There is a good reason to look forward to the spring with ice melting and water moving. About 80 to 90 percent of the walleye go into the smaller part of our lake to spawn. Unlike during the summer when trolling for big fish can be hit or miss, big walleye become more catchable when they migrate upstream with the masses.
These fish can often be monsters, which is exciting. You’ve got a better shot at the ten pounders as well as numbers of fish during the spring pre-spawn run.
Rain and melting snow will fill lakes at various times and produced strong current. Fast-moving water draws walleye upstream to spawning areas like a magnet.
As good as all that sounds, high water and spring fishing present their own problems. But, attention to detail and modifying presentations to meet conditions can overcome the obstacles.
Finding walleye during the spawning run isn’t always easy. It may seem simple to look at a map and predict where walleyes will spawn – on hard-bottom areas of gravel and sand as far upstream as they can go until stopped by dams or other obstacles.
After laying their eggs, females start back downstream while males wait near spawning areas for late-arriving females. When convinced the spawning run is over, males head downstream, too.
As a result, walleyes are constantly on the move in the river. Anglers must be, too, if they want a chance to connect. Still, you’ll often see boats hovering at the mouth off rivers where they empty into main lakes or at other spots that produce for a while long after the bulk of the fish have passed by.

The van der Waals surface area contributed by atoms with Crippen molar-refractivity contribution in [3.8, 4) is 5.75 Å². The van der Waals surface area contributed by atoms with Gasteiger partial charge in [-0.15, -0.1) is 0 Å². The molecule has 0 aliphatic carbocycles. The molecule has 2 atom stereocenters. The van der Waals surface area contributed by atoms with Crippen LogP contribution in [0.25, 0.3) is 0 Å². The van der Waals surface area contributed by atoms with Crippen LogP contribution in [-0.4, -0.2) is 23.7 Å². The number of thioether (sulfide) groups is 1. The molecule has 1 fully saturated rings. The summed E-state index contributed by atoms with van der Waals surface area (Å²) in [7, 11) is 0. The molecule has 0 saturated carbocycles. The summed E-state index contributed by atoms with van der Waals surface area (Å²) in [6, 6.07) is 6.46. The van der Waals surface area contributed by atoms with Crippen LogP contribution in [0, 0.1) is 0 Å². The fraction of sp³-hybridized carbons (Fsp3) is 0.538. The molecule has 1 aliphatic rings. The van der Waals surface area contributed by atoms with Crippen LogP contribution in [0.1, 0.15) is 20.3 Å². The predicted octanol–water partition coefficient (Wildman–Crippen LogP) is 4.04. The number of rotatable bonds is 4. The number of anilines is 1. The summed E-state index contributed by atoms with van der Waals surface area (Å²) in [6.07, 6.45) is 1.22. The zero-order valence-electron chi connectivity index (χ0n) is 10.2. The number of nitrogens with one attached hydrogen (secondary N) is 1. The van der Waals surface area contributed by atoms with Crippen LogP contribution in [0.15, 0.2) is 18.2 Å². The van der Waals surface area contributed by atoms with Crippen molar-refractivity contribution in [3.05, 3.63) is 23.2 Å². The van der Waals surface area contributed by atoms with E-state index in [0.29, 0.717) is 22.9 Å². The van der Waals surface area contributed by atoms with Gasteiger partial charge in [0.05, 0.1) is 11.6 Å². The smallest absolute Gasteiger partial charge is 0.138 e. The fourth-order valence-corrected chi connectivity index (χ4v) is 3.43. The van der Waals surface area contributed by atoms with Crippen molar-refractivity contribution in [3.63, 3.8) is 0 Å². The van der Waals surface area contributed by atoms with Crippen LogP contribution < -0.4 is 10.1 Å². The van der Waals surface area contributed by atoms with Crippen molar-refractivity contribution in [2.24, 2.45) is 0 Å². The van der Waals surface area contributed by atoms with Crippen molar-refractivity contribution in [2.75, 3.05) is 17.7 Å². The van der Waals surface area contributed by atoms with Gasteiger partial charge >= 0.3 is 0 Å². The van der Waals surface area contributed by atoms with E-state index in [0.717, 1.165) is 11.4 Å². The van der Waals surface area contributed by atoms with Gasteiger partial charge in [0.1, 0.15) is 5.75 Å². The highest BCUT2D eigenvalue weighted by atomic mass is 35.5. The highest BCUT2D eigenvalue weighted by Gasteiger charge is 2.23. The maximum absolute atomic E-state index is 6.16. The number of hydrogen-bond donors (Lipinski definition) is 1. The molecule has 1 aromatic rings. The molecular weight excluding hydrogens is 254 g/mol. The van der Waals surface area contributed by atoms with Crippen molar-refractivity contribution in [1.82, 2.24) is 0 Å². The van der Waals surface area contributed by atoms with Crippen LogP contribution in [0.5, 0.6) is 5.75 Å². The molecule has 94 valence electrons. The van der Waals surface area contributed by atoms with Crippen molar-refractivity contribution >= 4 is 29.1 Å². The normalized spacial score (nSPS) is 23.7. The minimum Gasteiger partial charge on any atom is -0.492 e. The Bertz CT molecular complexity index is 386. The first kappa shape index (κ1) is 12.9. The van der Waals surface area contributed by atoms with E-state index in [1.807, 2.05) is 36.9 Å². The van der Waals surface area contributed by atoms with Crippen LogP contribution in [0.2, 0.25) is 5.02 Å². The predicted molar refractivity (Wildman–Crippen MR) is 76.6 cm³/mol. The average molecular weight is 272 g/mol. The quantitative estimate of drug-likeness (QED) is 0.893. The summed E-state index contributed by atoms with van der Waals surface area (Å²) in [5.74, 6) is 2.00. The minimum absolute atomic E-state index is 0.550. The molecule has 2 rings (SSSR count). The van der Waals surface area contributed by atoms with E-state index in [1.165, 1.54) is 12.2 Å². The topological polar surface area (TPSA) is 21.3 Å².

You really have to be mobile when it comes to fishing spring fish as they won’t hold in one area. That’s the problem. Many anglers get too hung up on one spot.
Target spots where walleye can escape fast-moving water anytime you fish rivers, but especially in high water. Places like river bends, holes, wing dams, bridges, even natural obstructions like fallen trees will create eddies. These are areas where water moves more slowly and walleye can save their energy for spawning and snatching food as it passes by. The higher the water, the sharper the bend, the more fish the inside turn will hold.
Do not overlook the seams of slower water where current from feeder creeks meet the main flow of the lake. Water can be clearer there, which is an important detail when high water can dirty the main lake.
Run and gun until walleyes are located. Spring fishing can often result in “pack fishing”, where several boats crowd onto the same spot. But, walleye will eventually respond to fishing pressure by moving away or shutting down their activity. Don’t be afraid to go your own way. Being a loner can pay big dividends.
Anglers can often “over-think” their approach to fishing. Big catches can be had by using a keep-it-simple philosophy while paying attention to details that others overlook. In a lake, a jig and minnow combination can accomplish the task of catching multiple fish while having a chance at the trophy we all like to brag about.
Vertical jigging while slipping with the current is an extremely productive and enjoyable technique. Instead of waiting for fish to come to you, you can go to them. You never know what’s in store for you.
While most people might stick with monofilament, try using 10 pound test (2 pound dia.) Power Pro braided line. This switch to braided line can transform your jig into an extra “eye” beneath the water. Its sensitivity telegraphs the type of bottom content that lies below, whether gravel, sand or mud. Its sensitivity also helps detect light bites common in cold water, an edge that can be critical when water is high. Power Pro’s thinner diameter cuts through the water and permits use of lighter jigs.
From the barrel swivel, try adding a two-foot Gamma fluorocarbon leader to the lightest jig that will reach the bottom and allow you to stay vertical as the boat drifts. If your bait isn’t on the bottom, you aren’t in the walleye strike zone. The angler in the back of the boat usually must step up a jig size or stay as close to the front of the boat as possible to stay on the bottom.